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Stop and Frisk, a Controversy That Needs Immediate Reform

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Stop and frisk, a controversy that needs immediate reform

On a typical Sunday morning, a black man in Brooklyn leaves his home to buy a drink from his local store when New York police officers throw him up against the wall and check his pockets. When they find nothing, the police release him without a summons and without arresting him because he did nothing wrong. He was walking to the corner store. Since 2002, innocent New Yorkers have been subjected to police stops and street interrogations more than five million times. Nearly nine out of 10 stopped-and-frisked New Yorkers have been completely innocent. Without disciplinary standards, improved documentation of police activity and community interaction, the rights of people of color during police encounters in New York City will continue to be violated. And if these reforms do not happen through the community-input process, they will never happen. Working together is a vital key in decreasing unwarranted searches. Stop and frisk is a complicated problem that's causing controversy among thousands of people and if it isn’t reformed quickly, innocent people will continue to be searched with no reasonable reason to believe a person is armed and dangerous.

African American and Hispanic citizens have been subjected to stop and frisks so often in New York City that it had become a normalcy to be detained by a police officer every day. In New York, Black and Latinos make up 4.7 percent of the city’s population, but they account for 41.6 percent of stops in 2011. 90% of young black and Latino men that were stopped were innocent. But, why are they the main targets? Implicit bias plays an immense role in these quick judgements a police officer makes when detaining a person. When a police officer has unconscious bias it distorts their perception and ensures treatment either in favor of or against a given person or group. When an officer stops a person for no apparent reason, it can have harmful and mental effects on their mind. In a study led by New York University sociologist Amanda Geller, young men in New York City who’ve been stopped and questioned or searched by police, as part of the city police department’s stop-and-frisk policy, are more likely to show signs of anxiety or PTSD. And the more times they’ve been stopped by police, the more anxiety they tend to have. Stop and frisk is not just a statistical problem, it is a mental problem that is taking a toll on our young generation. It may not see like a problem to police enforcement because, oh well, it's not like they are going to jail right? But, it may influence how they act after. A study by police equity showed that too many stops and frisks may actually lead to future criminal behavior.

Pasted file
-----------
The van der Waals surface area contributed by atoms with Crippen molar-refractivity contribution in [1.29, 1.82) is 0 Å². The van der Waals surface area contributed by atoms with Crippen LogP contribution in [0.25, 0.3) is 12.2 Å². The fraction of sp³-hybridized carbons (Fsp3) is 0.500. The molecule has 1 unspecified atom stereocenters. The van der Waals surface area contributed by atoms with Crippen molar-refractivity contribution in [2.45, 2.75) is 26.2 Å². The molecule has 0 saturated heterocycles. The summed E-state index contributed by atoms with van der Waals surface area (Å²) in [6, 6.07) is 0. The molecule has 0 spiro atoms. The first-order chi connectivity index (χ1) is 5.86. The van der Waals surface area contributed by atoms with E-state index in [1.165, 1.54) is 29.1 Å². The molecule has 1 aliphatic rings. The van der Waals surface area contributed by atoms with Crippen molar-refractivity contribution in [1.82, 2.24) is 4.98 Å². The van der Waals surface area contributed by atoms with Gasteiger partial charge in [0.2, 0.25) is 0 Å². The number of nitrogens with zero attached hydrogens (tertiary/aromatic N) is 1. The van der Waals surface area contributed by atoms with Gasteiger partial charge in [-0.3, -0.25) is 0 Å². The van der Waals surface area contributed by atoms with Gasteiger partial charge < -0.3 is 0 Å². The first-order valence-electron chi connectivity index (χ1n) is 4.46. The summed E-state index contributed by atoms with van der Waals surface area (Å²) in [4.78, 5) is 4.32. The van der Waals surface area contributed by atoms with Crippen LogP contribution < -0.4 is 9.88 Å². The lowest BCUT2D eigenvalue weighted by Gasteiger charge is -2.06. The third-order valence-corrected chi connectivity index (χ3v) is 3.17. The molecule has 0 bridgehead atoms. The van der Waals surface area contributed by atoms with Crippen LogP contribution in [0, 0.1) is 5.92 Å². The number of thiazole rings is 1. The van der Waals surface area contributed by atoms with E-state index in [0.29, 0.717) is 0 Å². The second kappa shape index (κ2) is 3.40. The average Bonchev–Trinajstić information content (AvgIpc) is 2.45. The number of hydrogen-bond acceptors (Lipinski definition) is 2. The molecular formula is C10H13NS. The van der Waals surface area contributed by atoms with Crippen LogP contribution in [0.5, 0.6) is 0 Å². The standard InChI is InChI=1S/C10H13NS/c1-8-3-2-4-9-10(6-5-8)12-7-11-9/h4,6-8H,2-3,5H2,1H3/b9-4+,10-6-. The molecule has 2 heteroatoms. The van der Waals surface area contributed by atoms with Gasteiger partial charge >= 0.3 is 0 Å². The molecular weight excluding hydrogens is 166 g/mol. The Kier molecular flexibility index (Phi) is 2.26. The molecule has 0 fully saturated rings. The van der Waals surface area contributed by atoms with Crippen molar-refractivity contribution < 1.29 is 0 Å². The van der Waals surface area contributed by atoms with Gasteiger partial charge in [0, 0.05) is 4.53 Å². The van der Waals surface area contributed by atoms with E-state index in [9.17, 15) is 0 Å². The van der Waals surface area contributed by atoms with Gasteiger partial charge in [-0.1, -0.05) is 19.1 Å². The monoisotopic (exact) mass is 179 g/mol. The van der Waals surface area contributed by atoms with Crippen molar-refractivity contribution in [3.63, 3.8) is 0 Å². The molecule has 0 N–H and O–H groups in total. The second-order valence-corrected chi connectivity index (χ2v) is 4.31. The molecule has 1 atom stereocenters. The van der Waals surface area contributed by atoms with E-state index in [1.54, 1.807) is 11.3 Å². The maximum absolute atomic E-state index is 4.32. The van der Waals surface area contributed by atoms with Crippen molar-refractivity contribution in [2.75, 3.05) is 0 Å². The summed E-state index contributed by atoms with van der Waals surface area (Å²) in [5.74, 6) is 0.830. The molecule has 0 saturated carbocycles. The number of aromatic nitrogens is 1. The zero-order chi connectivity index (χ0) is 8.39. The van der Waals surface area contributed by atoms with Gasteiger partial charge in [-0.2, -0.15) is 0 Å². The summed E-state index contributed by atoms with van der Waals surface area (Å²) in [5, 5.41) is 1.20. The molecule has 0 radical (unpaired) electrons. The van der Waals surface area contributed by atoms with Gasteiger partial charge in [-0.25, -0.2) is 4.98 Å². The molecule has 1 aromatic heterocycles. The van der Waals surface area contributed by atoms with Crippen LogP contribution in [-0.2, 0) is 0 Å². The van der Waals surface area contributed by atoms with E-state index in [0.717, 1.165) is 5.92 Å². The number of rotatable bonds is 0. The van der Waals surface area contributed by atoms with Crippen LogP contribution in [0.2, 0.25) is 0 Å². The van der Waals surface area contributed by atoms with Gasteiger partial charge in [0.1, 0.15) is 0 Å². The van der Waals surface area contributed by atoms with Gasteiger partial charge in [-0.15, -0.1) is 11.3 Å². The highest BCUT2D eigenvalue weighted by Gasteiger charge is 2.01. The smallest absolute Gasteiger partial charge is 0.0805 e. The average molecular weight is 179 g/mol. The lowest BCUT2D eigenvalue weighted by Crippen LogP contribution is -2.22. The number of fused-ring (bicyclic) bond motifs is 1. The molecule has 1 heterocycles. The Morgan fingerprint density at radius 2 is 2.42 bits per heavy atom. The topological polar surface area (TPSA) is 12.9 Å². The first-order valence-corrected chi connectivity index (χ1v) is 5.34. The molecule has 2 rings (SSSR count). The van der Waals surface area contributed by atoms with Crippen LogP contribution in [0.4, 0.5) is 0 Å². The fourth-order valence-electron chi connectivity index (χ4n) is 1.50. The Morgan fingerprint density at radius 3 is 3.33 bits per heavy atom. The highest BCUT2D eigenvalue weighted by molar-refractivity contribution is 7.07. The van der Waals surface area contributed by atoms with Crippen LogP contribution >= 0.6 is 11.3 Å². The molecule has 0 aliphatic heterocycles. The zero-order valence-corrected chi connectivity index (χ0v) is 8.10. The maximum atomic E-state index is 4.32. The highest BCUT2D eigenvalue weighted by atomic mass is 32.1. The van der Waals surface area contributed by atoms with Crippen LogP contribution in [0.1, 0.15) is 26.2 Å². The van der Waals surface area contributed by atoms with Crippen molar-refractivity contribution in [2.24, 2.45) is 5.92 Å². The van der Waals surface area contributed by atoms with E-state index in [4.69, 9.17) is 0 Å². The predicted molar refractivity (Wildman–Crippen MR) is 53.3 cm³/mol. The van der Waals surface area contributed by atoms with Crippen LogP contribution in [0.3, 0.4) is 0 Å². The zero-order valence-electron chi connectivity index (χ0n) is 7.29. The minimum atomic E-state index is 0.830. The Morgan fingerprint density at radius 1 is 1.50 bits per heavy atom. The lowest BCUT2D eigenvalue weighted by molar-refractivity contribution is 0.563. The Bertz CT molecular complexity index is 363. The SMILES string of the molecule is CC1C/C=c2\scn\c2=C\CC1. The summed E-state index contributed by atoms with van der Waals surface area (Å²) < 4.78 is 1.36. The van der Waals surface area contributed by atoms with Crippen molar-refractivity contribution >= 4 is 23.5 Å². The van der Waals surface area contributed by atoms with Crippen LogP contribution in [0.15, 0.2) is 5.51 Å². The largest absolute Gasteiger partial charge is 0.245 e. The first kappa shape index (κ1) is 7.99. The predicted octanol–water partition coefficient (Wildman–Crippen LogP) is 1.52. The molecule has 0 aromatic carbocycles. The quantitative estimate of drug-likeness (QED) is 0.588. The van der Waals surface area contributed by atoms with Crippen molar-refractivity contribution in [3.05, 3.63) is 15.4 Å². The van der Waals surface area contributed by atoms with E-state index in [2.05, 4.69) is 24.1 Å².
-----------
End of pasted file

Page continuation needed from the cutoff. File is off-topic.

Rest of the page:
Law-abiding individuals have to deal with these unlawful stoppings by the police daily. A man named David Ourlicht is all too familiar by the encounters he has to face with cops every day. He describes his usual morning with his friend when the police started running towards them with guns. Ourlicht was placed in a dilemma where his words and actions meant none to the police. Laying on the ground and feeling a gun pointed at the back of his head was unquestionably a scary experience



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